Witness: Lesson’s from Elie Wiesel’s Classroom by Ariel Burger, Houghton Mifflin Harcourt, New York © 2018, ISBN 9781328802699.
Elie Wiesel (1928 – 2016), Holocaust survivor and Nobel Prize laureate, perhaps best known for his memoir Night, and arguably the most well-known Holocaust spokesman of his generation, was a teacher as well as an author. He taught first at City College of New York beginning in 1972, and in 1976 he moved to Boston University, where he remained for the next thirty-four years.
Witness by Rabbi Ariel Burger comprises autobiographical snapshots intertwined with vivid accounts of Wiesel’s lectures captured from “twenty-five years’ worth of journal entries, five years of classroom notes, and interviews with Elie Wiesel’s students from all over the world.” Being Wiesel’s teaching assistant at Boston University for a number of years places Burger in a unique position to write this book, in which each chapter garners lessons gleaned from Wiesel’s courses.
Wiesel, we discover in Chapter 1, perceived learning to be his key to surviving the concentration camp and Holocaust. Yet, he could not explain the disconnect between humanity’s wisdom and the realities of world in which he lived, only bridging this gap by latching on to an old Hasidic saying, “Forgetfulness leads to exile, memory to redemption.” For Wiesel, “Memory is our only protection. ‘My goal is always the same: to invoke the past as a shield for the future,’” achieving this by unabashedly examining literature through the twin lenses of ethics and morality with the goal of awakening “sensitivity to others’ suffering.”
Looking at the past to enlighten the present, Wiesel, in Chapter 5, asks his class why Cain killed his brother Abel? He responds to his own question by pointing out that just before the murder, Cain and Abel speak to each other (Gen. 3:8). The Hebrew Bible says, “And Cain spoke to Abel,” but the sentence has no content; the conversation is never recorded. Why he asks? Burger, describing the interchange between student and teacher, shows us the importance and worthiness Wiesel places on communication.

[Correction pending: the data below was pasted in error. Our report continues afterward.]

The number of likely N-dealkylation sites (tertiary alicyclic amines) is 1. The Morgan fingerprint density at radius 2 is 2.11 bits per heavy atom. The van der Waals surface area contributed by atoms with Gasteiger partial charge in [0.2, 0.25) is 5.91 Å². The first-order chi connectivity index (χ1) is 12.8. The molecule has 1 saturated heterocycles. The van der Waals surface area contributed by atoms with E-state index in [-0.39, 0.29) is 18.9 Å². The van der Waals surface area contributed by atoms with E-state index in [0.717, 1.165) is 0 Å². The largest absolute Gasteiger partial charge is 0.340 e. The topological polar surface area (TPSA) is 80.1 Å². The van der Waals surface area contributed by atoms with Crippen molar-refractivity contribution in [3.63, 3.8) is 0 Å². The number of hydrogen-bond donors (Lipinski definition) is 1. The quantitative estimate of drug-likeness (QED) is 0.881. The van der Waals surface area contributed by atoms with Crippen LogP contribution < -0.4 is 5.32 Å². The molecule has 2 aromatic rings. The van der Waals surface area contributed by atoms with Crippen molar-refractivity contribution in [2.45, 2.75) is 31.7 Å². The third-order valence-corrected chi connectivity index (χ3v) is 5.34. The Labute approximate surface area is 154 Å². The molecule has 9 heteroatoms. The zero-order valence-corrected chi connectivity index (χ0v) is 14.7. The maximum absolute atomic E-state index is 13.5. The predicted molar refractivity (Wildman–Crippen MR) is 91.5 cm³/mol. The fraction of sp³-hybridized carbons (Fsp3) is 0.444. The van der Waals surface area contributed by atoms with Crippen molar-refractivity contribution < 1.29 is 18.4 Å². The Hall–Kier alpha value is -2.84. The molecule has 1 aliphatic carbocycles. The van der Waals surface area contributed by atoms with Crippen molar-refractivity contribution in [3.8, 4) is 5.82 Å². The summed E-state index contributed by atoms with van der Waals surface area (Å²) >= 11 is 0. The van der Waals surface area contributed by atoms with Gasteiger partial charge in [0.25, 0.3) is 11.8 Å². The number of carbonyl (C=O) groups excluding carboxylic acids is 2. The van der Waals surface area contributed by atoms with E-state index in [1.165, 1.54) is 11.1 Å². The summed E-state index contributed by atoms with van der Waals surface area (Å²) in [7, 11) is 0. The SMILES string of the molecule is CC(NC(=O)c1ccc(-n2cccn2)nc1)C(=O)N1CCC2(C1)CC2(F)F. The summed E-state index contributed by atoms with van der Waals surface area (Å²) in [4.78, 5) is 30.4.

In the same chapter, Wiesel, lecturing on the construct called madness, explains there are a number of different kinds of madness—clinical madness, political madness, mystical madness. For him, the twentieth century held two mass movements of madness, Nazism and Communism, both of which were examples of collective insanity fostered by individual madness; namely Hitler and Stalin, both of whom were filled with misconceptions and mistrust. “One must be mad,” Wiesel said, “to believe that we can make the world better…. It is unreasonable, irrational. But I am for that madness.”
Witness, covering a wide swath of Wiesel’s beliefs, including faith, compassion, conflict, and genocide, is a clear accounting of the high moral and ethical standards through which he lived, along with the thought processes of one of the most important writers and activists of the twentieth century. Witness is a must read for anyone wanting to understand Wiesel’s approach to teaching and learning in addition to the values supporting his writings and activism.
Republished from San Diego Jewish World